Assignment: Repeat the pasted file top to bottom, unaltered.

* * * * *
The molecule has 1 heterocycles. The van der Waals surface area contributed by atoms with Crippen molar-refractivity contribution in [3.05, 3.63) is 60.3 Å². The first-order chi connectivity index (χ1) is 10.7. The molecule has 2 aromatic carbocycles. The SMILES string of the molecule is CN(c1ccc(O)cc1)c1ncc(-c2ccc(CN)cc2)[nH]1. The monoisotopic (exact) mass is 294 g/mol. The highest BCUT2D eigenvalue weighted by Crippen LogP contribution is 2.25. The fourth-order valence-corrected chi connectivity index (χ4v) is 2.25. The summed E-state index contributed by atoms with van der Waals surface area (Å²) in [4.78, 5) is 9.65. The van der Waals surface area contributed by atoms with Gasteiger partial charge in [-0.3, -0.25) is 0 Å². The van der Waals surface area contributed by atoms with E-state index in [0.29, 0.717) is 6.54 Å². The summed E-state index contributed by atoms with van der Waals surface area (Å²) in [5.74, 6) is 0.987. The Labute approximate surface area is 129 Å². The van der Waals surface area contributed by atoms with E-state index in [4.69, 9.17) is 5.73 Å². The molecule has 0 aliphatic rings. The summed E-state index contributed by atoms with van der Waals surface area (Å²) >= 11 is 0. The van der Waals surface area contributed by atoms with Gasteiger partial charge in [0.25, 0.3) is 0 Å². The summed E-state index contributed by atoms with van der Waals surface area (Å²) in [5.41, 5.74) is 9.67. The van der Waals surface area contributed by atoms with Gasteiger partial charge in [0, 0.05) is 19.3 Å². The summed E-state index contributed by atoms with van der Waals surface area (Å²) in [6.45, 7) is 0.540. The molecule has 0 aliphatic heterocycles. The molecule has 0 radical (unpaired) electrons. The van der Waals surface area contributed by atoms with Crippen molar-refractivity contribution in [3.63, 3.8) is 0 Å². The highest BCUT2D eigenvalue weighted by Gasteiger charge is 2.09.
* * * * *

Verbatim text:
The molecule has 1 heterocycles. The van der Waals surface area contributed by atoms with Crippen molar-refractivity contribution in [3.05, 3.63) is 60.3 Å². The first-order chi connectivity index (χ1) is 10.7. The molecule has 2 aromatic carbocycles. The SMILES string of the molecule is CN(c1ccc(O)cc1)c1ncc(-c2ccc(CN)cc2)[nH]1. The monoisotopic (exact) mass is 294 g/mol. The highest BCUT2D eigenvalue weighted by Crippen LogP contribution is 2.25. The fourth-order valence-corrected chi connectivity index (χ4v) is 2.25. The summed E-state index contributed by atoms with van der Waals surface area (Å²) in [4.78, 5) is 9.65. The van der Waals surface area contributed by atoms with Gasteiger partial charge in [-0.3, -0.25) is 0 Å². The van der Waals surface area contributed by atoms with E-state index in [0.29, 0.717) is 6.54 Å². The summed E-state index contributed by atoms with van der Waals surface area (Å²) in [5.74, 6) is 0.987. The Labute approximate surface area is 129 Å². The van der Waals surface area contributed by atoms with E-state index in [4.69, 9.17) is 5.73 Å². The molecule has 0 aliphatic rings. The summed E-state index contributed by atoms with van der Waals surface area (Å²) >= 11 is 0. The van der Waals surface area contributed by atoms with Gasteiger partial charge in [0.25, 0.3) is 0 Å². The summed E-state index contributed by atoms with van der Waals surface area (Å²) in [5.41, 5.74) is 9.67. The van der Waals surface area contributed by atoms with Gasteiger partial charge in [0, 0.05) is 19.3 Å². The summed E-state index contributed by atoms with van der Waals surface area (Å²) in [6.45, 7) is 0.540. The molecule has 0 aliphatic heterocycles. The molecule has 0 radical (unpaired) electrons. The van der Waals surface area contributed by atoms with Crippen molar-refractivity contribution in [3.63, 3.8) is 0 Å². The highest BCUT2D eigenvalue weighted by Gasteiger charge is 2.09.